Morton writes beautifully, her talent is there to enjoy with every syllable and lyrical description. I will not deny her that. The start was promising but Elodie wasn't the herione I was hoping for, the only spunky move she makes is 'borrowing' the archive pieces. I understand she is stuck in time due to her mothers death but her passivity is grating. Lilly from the past was a much better herione but it took a while to get to the story of her childhood which were the interesting parts.

I was just frustrated by this, I wanted more from the characters we started with and then we would veer off to new ones and I didn't have the patience to follow them so I would skip pages to get back to the people I felt invested in. I had an overwhelming sense of irritation over this, which is a completely personal response. I stuck it out, finished it and found the end a little 'blah'. I had already guessed at the twist of that night.

I admire Morton for taking a risk and pushing her writing boundaries. I hope her next novel takes onboard some of the reviews about complexity and confusion (I'm not the only one who feels this way). I will still be reading it!

I received an advanced copy via Netgalley for an honest review.
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Every Monday my alarm clock goes off at the unforgiving hour of 4 AM. I am slow to rise and usually hit the snooze button at least once, trying to enjoy just a few more minutes in my comfy bed snuggled under the covers. Then I am forced to tackle the morning routine of getting ready for work as the clock seems to tick a little faster before I find myself rushing out the door to get to work and begin hours of nonstop activity. 
 As my work day ends the rest of my day doesn’t as I come home to pick up the pace again with household chores, dinner and then a little downtime before bed. 
When I thought about Kate Morton’s newest novel, The Clockmaker’s Daughter, I couldn’t help but think that her book had that same ebb and flow of a day for me. It was a little slow to start as we are introduced to present day Elodie Winslow, a London archivist, who starts researching a photograph found inside an antique satchel. Thus begins the mystery of The Clockmaker’s Daughter.
From there we are transported back in time to the 1800s to figure out who is the mysterious woman in the photograph.
Each page feels like the opening of Pandora’s box as we are now held captive until we find out her identity as well as her fate. It’s a love story, a murder mystery and a story full of so many secrets.
The Clockmaker’s Daughter delivers on all fronts. It’s one of the most accurate and richly detailed historical fictional novels. Morton’s book is one that is worth owning. Read it now and absorb as much as you can, then put it on your shelf and in a few years on a rainy Saturday afternoon, pick it up and get lost in it again in Morton’s beautiful tale.
I received an advance copy of this book from NetGalley. #NetGalley #theclockmakersdaughter
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I loved every minute of this book. Morton expertly weaves together the lives of several people to create a rich tapestry of a story about an artist and his muse, his sister, a mother and her children, a philanthropist, and a young woman on the cusp of marriage, who uncovers a mystery. The artist was part of a group of artists that reminded me of the PreRaphaelites and that plus the slowly unfolding mystery reminded me somewhat of Possession by A.S. Byatt although not nearly as academic and erudite as her novel. Another winner by Kate Morton.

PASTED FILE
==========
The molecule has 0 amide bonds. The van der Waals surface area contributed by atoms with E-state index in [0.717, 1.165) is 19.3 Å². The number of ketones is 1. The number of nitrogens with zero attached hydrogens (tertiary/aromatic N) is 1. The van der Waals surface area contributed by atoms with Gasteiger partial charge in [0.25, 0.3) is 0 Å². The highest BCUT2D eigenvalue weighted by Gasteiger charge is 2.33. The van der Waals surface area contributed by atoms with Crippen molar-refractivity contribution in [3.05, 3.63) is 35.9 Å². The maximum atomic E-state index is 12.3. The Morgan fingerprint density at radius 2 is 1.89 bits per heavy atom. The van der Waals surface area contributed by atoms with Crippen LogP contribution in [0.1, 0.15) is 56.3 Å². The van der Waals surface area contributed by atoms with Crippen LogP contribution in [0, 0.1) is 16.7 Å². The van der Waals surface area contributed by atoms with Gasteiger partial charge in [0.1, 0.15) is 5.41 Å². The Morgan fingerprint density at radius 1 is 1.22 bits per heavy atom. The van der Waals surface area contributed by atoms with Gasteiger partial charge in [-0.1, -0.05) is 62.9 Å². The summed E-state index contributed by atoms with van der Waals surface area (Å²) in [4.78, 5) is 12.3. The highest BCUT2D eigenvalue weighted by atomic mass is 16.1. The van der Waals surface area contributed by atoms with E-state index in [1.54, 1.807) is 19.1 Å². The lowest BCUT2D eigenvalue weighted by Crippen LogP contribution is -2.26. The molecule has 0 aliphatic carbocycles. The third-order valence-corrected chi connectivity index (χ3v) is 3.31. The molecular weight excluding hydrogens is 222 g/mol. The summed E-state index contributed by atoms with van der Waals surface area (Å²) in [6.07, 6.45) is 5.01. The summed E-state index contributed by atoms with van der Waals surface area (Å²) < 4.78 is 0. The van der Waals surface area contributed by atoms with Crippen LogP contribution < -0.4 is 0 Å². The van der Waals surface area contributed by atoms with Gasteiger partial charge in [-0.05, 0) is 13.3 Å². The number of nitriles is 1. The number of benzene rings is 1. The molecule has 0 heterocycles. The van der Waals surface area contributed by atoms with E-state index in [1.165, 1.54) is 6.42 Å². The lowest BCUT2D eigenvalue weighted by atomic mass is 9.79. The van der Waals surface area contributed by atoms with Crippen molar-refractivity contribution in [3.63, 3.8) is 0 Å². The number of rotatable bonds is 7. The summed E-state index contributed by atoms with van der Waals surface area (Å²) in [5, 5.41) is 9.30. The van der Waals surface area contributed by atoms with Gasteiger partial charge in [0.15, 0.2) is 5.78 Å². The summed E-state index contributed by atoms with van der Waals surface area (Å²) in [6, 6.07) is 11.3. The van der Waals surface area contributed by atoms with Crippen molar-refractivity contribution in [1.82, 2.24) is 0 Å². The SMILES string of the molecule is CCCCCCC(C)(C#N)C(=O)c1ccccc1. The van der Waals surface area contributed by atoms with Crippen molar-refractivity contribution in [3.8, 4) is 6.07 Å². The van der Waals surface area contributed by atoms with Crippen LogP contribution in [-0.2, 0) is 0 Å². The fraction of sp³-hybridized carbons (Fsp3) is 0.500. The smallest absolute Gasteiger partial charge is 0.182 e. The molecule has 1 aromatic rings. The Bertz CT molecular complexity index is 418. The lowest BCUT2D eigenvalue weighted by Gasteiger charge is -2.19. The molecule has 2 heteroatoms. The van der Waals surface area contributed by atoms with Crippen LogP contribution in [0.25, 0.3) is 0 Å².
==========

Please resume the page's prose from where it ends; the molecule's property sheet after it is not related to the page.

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The Clockmaker’s Daughter was an engaging and entertaining mystery that followed a huge cast of characters in different time period. The first half dragged a bit for me but then I flew through the second half. I think the slow beginning was partially because of all the different stories that Morton had to establish. The story in general could have been a bit shorter. I did love how everything ultimately connected together, some actions echoing throughout the ages. The mystery was so intriguing as well, I enjoyed coming up with guesses as to what happened that fateful night.

I had some trouble keeping the characters straight because there were just so many of them. Also, some viewpoints were introduced toward the end of the book, which always made me question if I’d missed them before or if they were somebody else. But, overall, I liked all of the characters. They so well developed and realistic. Plus Morton’s writing was beautiful.

If you’re a fan of Morton or love historical fiction, consider checking this one out!
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I received an ARC copy of this book from the publisher and netgalley for my honest review. 

This novel is pretty epic! I love the way Kate Morton wove together so many stories from so many decades into one tale. Some chapters it took me half a minute to realize who and when I was reading about but in the end the overall story was wonderful.
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‘The Clockmaker’s Daughter’ by Kate Morton follows present-day archivist Elodie Winslow as she comes across a mysterious and very old leather satchel carrying a photograph of a striking Victorian woman, and a sketchbook with a drawing of a twin-gabled house Elodie swears she’s seen before. But how?